Sherlock Holmes: The Game’s Afoot – Once Again

Culture Watch
tags: theater reviews, Sherlock Holmes, Baskerville



Bruce Chadwick lectures on history and film at Rutgers University in New Jersey. He also teaches writing at New Jersey City University. He holds his PhD from Rutgers and was a former editor for the New York Daily News. Mr. Chadwick can be reached at bchadwick@njcu.edu.

 I don’t know how many ways stage, screen and television can present Sherlock Holmes, Arthur Conan Doyle’s wily 1890s British detective. There has been a core of movies, color, black and white, sound and silent about the deductive genius over the years. He has worked in the 1890s battling Professor Moriarty and in the 1940s fighting the evil Nazis. Today he is the star of a TV series in two different countries at the same time, and in two dazzling, and highly profitable, movies starring Robert Downey Jr. in 2009 and 2011. On the current NBC series, Elementary, he is even working with a female Dr. Watson, actress Lucy Lui.

But the McCarter Theater, in Princeton, N.J., has indeed found another way – Holmes is now a hit in a very eclectic play that is half drama and half comedy, a set designer’s Disney World and all enjoyment.

Baskerville, by Ken Ludwig, that opened in Princeton last week, is an eclectic play with, it seems, eight million gimmicks in the set to add extra astonishment to the story. Ludwig has taken the deep drama out of the story The Hound of the Baskervilles, one of the premier Holmes tales and a play staged all over the world, and frequently, and injected a lot of good natured humor into it.

Set designer Daniel Ostling has made glorious use of everything you can think of to keep this Holmes mystery, er, comedy, rolling along at near breakneck speed. There is a garden of bright yellow flowers that drops down from the theater’s ceiling and gets “planted” on the stage. There are windows that drop from the top of the stage with portraits that turn into real people behind them. There are umbrellas and parasols that fly through the air, two trap doors that open and close faster than EZ pass gates on turnpikes, terrible and awfully loud Hounds, frightening memories and many two and three faced people scurrying from one end of the set to the other.

The playful director, Amanda Dehnert, has not only added a touch of wit to the story, but a touch of the Marx Brothers and the Three Stooges, too. The play is a two hour romp for the brilliant Holmes and his buddy, Dr. Watson, who leave downtown London and head for the dangerous moors in the British countryside – having no fear of the howling hounds that surround the Baskervilles.

The character of Holmes has always succeeded on the stage, even though the theater cannot provide the scenery and computerization of the movies. William Gillette wrote the first Holmes theater piece, Sherlock Holmes, staged in 1899. The show then toured across the U.S. There have been over 200 movies and more than 35 actors have portrayed the well-known sleuth. There was a Holmes TV series in the U.S. in 1954 and several TV series and radio series in England over the years.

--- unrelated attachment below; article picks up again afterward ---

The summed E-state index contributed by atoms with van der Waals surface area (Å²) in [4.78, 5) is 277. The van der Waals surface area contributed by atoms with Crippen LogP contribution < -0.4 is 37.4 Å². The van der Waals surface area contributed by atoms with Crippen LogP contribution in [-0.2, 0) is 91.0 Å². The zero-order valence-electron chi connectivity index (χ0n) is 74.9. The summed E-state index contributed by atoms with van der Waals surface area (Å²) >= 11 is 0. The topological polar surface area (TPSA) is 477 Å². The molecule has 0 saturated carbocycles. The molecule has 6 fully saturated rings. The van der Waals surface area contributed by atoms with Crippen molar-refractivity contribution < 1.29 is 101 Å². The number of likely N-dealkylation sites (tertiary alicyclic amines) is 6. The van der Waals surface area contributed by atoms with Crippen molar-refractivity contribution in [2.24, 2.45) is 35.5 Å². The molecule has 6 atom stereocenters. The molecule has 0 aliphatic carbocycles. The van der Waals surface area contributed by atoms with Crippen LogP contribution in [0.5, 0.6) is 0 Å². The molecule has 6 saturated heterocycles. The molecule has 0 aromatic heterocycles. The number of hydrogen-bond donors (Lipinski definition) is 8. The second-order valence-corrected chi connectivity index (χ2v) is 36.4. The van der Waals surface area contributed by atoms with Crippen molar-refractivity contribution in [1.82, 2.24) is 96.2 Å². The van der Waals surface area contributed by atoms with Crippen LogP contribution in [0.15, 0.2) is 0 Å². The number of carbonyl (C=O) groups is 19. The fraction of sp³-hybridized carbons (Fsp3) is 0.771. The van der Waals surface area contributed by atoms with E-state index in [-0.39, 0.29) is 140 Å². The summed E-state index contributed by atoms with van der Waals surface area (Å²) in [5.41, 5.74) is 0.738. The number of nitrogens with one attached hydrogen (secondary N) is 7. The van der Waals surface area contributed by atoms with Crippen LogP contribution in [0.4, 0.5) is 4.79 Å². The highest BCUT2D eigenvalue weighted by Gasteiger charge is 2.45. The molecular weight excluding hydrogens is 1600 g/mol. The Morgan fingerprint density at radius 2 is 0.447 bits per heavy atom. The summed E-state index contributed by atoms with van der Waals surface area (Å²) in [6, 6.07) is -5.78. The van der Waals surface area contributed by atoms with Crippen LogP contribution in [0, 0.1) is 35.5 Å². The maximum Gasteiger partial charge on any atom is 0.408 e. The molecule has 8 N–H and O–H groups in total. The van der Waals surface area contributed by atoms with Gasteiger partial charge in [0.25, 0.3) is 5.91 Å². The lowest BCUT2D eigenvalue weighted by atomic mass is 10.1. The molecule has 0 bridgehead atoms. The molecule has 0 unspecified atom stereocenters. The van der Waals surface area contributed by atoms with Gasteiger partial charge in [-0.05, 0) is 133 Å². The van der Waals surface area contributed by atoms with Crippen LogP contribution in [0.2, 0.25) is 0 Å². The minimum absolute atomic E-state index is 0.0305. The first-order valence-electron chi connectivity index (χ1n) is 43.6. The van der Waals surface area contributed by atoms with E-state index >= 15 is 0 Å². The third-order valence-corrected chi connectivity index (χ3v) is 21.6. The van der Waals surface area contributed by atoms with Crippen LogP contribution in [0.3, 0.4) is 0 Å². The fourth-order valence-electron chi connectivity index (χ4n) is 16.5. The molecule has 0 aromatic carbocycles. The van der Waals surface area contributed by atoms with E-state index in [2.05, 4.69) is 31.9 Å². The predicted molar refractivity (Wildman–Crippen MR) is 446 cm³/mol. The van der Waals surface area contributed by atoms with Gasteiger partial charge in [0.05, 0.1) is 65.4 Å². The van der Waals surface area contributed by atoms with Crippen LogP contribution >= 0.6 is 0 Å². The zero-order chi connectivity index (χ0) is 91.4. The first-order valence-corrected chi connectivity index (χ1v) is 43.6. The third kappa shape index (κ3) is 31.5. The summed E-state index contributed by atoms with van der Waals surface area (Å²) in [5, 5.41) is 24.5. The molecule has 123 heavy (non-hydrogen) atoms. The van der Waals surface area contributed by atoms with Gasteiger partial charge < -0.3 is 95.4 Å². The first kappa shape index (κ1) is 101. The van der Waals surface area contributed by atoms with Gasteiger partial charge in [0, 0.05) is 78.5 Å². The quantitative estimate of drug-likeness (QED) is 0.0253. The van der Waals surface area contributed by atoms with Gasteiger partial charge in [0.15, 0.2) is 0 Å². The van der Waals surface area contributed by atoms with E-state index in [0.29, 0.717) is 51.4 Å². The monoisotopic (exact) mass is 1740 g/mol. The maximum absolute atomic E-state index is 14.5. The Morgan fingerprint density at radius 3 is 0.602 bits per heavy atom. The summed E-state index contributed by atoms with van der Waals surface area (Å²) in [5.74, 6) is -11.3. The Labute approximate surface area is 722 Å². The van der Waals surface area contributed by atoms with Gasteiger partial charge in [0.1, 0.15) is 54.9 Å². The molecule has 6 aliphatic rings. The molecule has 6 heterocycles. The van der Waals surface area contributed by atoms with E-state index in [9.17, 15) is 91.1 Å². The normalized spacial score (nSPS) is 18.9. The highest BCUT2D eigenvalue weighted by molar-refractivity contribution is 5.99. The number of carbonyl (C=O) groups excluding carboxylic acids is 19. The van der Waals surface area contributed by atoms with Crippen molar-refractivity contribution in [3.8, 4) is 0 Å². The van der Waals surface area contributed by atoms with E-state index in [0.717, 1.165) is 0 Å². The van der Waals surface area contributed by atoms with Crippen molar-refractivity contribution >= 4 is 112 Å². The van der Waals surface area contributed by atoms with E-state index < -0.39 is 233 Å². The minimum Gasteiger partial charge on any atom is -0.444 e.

The plot of the latest, Baskerville, starts simply and becomes complicated. A beastly hound killed the head of the Baskerville family years ago on the moors and was never captured. Now, it appears, the animal is going after the rest of his family. Something must be done, so the mercurial Holmes s summoned from Baker Street.

He and Watson go the moors, meet the members of the Baskerville family, their eerie friends and servants and set about trying to solve the rather tricky case.

The play is very good but it has some dreadfully dull moments. The middle of the first act is rather slow and its very last scene is just not possible and everybody knows it. Holmes has been taken out of the play for too long by Ludwig. He is gone for long minutes and then, presto, reappears suddenly. The great detective story needs its great detective, and he is often not there.

These are minor criticisms, though. The play is yet another new look at the world’s greatest detective and his trusty side kick, Watson.

The dynamic detective duo of Holmes and Watson are played marvelously by Gregory Wooddell (Holmes) ad Lucas Hall (Watson). Others in the fine cast are Stanley Bahorek as the crafty Stapleton, Michael Glenn as Henry Baskerville, and Jane Pfitsch as Beryl Stapleton.

This Holmes is the invention of actor Wooddell, who makes him his own man. He is a far cry from both Basil Rathbone, in the old movies, and Robert Downey in the new ones. He is no Benedict Cumberbatch, from the British series, either. He is charming, loud, strong, forceful and, at the same time, a Prince of mirth and deductive thinking. Watson, like Holmes, is young and dynamic, always on the lookout for culprits and always, always, not as smart as Holmes (who is?). The pair has given the 1890s Holmes story a nice new feel.

Holmes fans will love this play because the game is afoot with the detectives, Watson and Holmes pitted against demented evildoers yet again. People who do not know a lot about Holmes will enjoy it, too, because it is a mystery hoot in which guns are blazing, hounds are howling at the top of their lungs, characters are frightened and the night is darker and more menacing than ever.

It is good. It is funny. It is elementary.

PRODUCTION: The play is produced by the McCarter Theater and the Arena Stage. Sets: Daniel Ostling, Costumes: Jess Goldstein, Lighting: Philip S. Rosenberg, Sound: Joshua Horvath and Ray Nardelli, Wig Design: Leah J. Loukes, Fight Director: Thomas Schall. The play is directed by Amanda Dehnert (Davd York is director of production). It runs through March 29.



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